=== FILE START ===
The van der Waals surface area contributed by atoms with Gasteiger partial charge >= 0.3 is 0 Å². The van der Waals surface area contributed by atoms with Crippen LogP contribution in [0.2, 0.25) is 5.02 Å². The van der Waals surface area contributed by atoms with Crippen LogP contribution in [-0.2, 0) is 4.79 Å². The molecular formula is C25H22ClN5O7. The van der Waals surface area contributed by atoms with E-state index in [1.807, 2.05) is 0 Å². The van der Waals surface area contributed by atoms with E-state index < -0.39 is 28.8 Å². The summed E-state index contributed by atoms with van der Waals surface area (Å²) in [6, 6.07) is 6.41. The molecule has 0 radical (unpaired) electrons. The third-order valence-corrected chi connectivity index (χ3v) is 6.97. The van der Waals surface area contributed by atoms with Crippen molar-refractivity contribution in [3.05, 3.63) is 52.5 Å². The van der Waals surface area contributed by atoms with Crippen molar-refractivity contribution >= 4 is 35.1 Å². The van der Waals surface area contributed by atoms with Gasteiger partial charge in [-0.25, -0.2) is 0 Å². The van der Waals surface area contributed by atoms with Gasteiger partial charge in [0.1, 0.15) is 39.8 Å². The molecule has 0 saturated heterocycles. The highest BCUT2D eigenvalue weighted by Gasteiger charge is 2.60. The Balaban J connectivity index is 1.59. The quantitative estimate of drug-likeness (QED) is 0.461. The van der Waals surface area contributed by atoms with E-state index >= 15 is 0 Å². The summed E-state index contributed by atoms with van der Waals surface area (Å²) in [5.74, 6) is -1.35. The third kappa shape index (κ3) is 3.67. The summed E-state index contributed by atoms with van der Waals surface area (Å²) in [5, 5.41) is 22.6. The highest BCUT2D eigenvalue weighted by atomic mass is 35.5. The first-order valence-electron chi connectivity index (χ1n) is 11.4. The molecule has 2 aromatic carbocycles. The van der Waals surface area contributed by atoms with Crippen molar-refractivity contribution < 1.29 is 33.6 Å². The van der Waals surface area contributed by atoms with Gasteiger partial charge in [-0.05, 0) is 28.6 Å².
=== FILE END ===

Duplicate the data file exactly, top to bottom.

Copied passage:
The van der Waals surface area contributed by atoms with Gasteiger partial charge >= 0.3 is 0 Å². The van der Waals surface area contributed by atoms with Crippen LogP contribution in [0.2, 0.25) is 5.02 Å². The van der Waals surface area contributed by atoms with Crippen LogP contribution in [-0.2, 0) is 4.79 Å². The molecular formula is C25H22ClN5O7. The van der Waals surface area contributed by atoms with E-state index in [1.807, 2.05) is 0 Å². The van der Waals surface area contributed by atoms with E-state index < -0.39 is 28.8 Å². The summed E-state index contributed by atoms with van der Waals surface area (Å²) in [6, 6.07) is 6.41. The molecule has 0 radical (unpaired) electrons. The third-order valence-corrected chi connectivity index (χ3v) is 6.97. The van der Waals surface area contributed by atoms with Crippen molar-refractivity contribution in [3.05, 3.63) is 52.5 Å². The van der Waals surface area contributed by atoms with Crippen molar-refractivity contribution >= 4 is 35.1 Å². The van der Waals surface area contributed by atoms with Gasteiger partial charge in [-0.25, -0.2) is 0 Å². The van der Waals surface area contributed by atoms with Gasteiger partial charge in [0.1, 0.15) is 39.8 Å². The molecule has 0 saturated heterocycles. The highest BCUT2D eigenvalue weighted by Gasteiger charge is 2.60. The Balaban J connectivity index is 1.59. The quantitative estimate of drug-likeness (QED) is 0.461. The van der Waals surface area contributed by atoms with E-state index >= 15 is 0 Å². The summed E-state index contributed by atoms with van der Waals surface area (Å²) in [5.74, 6) is -1.35. The third kappa shape index (κ3) is 3.67. The summed E-state index contributed by atoms with van der Waals surface area (Å²) in [5, 5.41) is 22.6. The highest BCUT2D eigenvalue weighted by atomic mass is 35.5. The first-order valence-electron chi connectivity index (χ1n) is 11.4. The molecule has 2 aromatic carbocycles. The van der Waals surface area contributed by atoms with Crippen molar-refractivity contribution < 1.29 is 33.6 Å². The van der Waals surface area contributed by atoms with Gasteiger partial charge in [-0.05, 0) is 28.6 Å².